First, as our Puritan upbringing teaches us, we will be serious:
I'm impressed (and entertained) by the way that Thoreau recasts a moment of embarrassment as an indication of the essential goodness and simplicity of New Englanders--and at the same time I love the little glimpse this entry gives of the social awkwardness we sense underlying much of Thoreau's work. It can't always have been easy to know him, can it? "He will pop up, won't he?" I can imagine the lady of the house above muttering to her husband as he swings wide the front door.December 26, 1858Call at a farmer's this Sunday afternoon, where I surprise the well-to-do masters of the house lounging in very ragged clothes (for which they think it necessary to apologize), and one of them is busy laying the supper-table (at which he invites me to sit down at last), bringing up cold meat from the cellar and a lump of butter on the end of his knife, and making the tea by the time his mother gets home from church. Thus sincere and homely, as I am glad to know, is the actual life of these New England men, wearing rags indoors there which would disgrace a beggar (and are not beggars and paupers they would could be disgraced so?) and doing the indispensable work, however humble. I am glad to find that our New England life has a genuine human core to it; that inside, after all, there is so little pretense and brag.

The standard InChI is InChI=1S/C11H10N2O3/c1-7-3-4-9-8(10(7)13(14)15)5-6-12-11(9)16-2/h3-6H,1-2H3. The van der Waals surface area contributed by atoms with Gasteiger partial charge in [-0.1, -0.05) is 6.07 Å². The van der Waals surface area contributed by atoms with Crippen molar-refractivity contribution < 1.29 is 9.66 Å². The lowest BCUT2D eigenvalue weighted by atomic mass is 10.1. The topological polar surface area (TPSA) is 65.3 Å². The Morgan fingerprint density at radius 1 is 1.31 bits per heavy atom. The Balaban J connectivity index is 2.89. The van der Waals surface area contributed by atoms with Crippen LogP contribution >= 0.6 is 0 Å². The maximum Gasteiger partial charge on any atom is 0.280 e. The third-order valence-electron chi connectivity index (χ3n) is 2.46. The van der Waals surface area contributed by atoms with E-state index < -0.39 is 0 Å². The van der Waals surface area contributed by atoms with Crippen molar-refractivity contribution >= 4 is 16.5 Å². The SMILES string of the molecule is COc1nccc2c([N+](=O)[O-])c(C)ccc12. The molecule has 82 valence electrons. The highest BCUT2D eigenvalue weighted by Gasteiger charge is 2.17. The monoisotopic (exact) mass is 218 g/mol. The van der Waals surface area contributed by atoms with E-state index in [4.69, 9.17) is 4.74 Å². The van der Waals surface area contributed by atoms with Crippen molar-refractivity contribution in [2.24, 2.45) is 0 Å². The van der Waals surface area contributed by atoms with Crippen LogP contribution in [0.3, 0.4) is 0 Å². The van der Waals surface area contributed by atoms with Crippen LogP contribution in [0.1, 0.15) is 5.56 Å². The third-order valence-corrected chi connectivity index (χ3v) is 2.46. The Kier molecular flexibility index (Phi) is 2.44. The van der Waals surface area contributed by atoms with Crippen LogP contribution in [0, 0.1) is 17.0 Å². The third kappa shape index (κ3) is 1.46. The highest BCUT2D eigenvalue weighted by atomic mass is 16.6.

And now for the silly, from two days later:
Better the spoons with the dishwater than the baby with the bathwater, I suppose.December 28Aunt Jane says that she was born on Christmas Day, and they called her a Christmas gift, and she remembers hearing that her Aunt Hannah Orrock was so disconcerted by the event that she threw all the spoons outdoors, when she had washed them, or with the dishwater. . . .